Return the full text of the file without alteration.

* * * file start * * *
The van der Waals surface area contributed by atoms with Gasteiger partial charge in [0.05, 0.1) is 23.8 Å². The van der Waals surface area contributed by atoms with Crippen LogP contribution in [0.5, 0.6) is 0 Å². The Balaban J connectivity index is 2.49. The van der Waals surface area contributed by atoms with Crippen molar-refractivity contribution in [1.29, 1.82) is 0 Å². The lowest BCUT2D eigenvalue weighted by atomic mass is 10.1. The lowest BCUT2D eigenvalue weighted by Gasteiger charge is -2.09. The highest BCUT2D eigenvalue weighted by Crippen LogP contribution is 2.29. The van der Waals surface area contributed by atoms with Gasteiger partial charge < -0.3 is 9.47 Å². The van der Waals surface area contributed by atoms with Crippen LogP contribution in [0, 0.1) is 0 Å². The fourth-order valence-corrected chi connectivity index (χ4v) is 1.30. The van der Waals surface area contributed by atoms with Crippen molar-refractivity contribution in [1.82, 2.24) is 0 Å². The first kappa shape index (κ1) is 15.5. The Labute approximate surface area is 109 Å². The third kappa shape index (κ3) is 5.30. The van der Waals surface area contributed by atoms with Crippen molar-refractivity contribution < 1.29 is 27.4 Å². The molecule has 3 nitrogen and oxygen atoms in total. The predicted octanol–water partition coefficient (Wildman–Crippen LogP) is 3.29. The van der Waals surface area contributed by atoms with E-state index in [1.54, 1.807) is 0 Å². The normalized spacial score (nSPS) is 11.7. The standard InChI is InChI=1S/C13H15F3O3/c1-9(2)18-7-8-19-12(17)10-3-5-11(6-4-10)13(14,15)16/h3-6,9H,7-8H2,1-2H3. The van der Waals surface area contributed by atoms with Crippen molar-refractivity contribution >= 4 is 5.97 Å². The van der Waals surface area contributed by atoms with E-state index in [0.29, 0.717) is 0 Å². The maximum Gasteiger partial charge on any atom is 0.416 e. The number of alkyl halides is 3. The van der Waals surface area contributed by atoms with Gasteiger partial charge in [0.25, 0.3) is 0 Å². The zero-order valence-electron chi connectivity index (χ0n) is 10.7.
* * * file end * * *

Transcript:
The van der Waals surface area contributed by atoms with Gasteiger partial charge in [0.05, 0.1) is 23.8 Å². The van der Waals surface area contributed by atoms with Crippen LogP contribution in [0.5, 0.6) is 0 Å². The Balaban J connectivity index is 2.49. The van der Waals surface area contributed by atoms with Crippen molar-refractivity contribution in [1.29, 1.82) is 0 Å². The lowest BCUT2D eigenvalue weighted by atomic mass is 10.1. The lowest BCUT2D eigenvalue weighted by Gasteiger charge is -2.09. The highest BCUT2D eigenvalue weighted by Crippen LogP contribution is 2.29. The van der Waals surface area contributed by atoms with Gasteiger partial charge < -0.3 is 9.47 Å². The van der Waals surface area contributed by atoms with Crippen LogP contribution in [0, 0.1) is 0 Å². The fourth-order valence-corrected chi connectivity index (χ4v) is 1.30. The van der Waals surface area contributed by atoms with Crippen molar-refractivity contribution in [1.82, 2.24) is 0 Å². The first kappa shape index (κ1) is 15.5. The Labute approximate surface area is 109 Å². The third kappa shape index (κ3) is 5.30. The van der Waals surface area contributed by atoms with Crippen molar-refractivity contribution < 1.29 is 27.4 Å². The molecule has 3 nitrogen and oxygen atoms in total. The predicted octanol–water partition coefficient (Wildman–Crippen LogP) is 3.29. The van der Waals surface area contributed by atoms with E-state index in [1.54, 1.807) is 0 Å². The normalized spacial score (nSPS) is 11.7. The standard InChI is InChI=1S/C13H15F3O3/c1-9(2)18-7-8-19-12(17)10-3-5-11(6-4-10)13(14,15)16/h3-6,9H,7-8H2,1-2H3. The van der Waals surface area contributed by atoms with Crippen molar-refractivity contribution >= 4 is 5.97 Å². The van der Waals surface area contributed by atoms with E-state index in [0.29, 0.717) is 0 Å². The maximum Gasteiger partial charge on any atom is 0.416 e. The number of alkyl halides is 3. The van der Waals surface area contributed by atoms with Gasteiger partial charge in [0.25, 0.3) is 0 Å². The zero-order valence-electron chi connectivity index (χ0n) is 10.7.